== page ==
I would appreciate it if you post the information you found in Hinshaw on George Washington "pressing" Quakers into service. I have Hinshaw on CD, including part VI, on Va, and I don't see anything like what you describe. I've been a student of the American Revolution and Quakerism for many years and I have NEVER heard that Gen. Washington 'pressed' Quakers or anyone else into the military. In fact, I'm including exerpts from a letter from the Gen, on his feelings about religious freedom, etc: As background -
when the American colonies declared war against England, most Quakers remained Pacifists (although there were a few "fighting" Quakers who tookpart in the Revolutionary War.) Still, many Quakers were on the side ofthe British during the American War of Independence--because they remembered
that it was the King of England who had halted persecutions against them in Massachusetts.
Many of the early American Fathers--including George Washington and Thomas Jefferson--were very respectful of the Quakers. After George Washington became president, Quakers (along with other religious groups) petitioned him to protect their hard won religious freedoms. George Washington wrote back the a letter, assuring them that he was committed towards protecting the religious rights of ALL minorities. Excerpts are included below:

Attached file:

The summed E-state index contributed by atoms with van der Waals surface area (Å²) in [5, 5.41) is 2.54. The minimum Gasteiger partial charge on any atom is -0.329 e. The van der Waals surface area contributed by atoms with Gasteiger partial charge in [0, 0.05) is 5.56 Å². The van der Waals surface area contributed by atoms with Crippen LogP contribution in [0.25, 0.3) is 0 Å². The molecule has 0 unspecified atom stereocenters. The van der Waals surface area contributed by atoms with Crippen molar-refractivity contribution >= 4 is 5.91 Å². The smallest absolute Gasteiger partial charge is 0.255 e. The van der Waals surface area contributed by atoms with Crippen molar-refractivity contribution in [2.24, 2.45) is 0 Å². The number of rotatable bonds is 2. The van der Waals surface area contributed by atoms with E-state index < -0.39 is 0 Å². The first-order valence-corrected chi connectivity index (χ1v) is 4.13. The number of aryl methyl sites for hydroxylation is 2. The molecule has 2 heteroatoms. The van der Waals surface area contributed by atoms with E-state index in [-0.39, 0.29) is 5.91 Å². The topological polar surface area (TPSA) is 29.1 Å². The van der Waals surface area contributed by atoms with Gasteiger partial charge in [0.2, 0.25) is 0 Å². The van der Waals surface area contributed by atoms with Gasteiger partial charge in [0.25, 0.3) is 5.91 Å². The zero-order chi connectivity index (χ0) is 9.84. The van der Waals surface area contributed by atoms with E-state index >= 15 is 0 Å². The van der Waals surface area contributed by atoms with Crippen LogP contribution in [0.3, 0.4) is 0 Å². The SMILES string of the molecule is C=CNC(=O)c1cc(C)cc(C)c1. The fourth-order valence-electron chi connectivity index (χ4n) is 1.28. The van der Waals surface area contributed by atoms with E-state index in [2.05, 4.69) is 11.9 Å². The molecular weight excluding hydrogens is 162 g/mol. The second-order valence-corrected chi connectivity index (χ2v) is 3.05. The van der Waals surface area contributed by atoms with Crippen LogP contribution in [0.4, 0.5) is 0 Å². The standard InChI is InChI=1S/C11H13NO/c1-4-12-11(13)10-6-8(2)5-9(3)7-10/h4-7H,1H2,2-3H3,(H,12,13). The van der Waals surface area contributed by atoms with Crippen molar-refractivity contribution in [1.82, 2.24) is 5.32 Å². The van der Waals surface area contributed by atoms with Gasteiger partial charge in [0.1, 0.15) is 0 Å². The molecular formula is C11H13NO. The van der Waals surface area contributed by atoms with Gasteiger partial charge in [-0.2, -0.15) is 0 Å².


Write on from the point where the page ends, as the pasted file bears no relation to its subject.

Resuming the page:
"Government being, among other purposes, instituted to protect the persons and consciences of men from oppression, it certainly is the duty of rulers, not only to abstain from it themselves, but according to their stations,
to prevent it in others.
The liberty enjoyed by the people of these States, of worshipping Almighty God agreeable to their consciences is not only among the choices of their BLESSINGS, but also of their RIGHTS. While men perform their social duties faithfully, they do all that society or the state can with propriety demand or respect; and remain responsible only to their Maker for the religion, or modes of faith, which they may prefer or profess.
Your principles and conduct are well known to me; and it is doing the people called Quakers no more than justice to say, that (except their declining to share with others the burthen of the common defense) there is no denomination among us, who are more exemplary and useful citizens.
I assure you very explicitly, that in my opinion the conscientious scruples of all men should be treated with great delicacy and tenderness; and it is my wish and desire, that the laws may always be as extensively
accomodated to them, as a due regard to the protection and essential interest of the nation may justify and permit."
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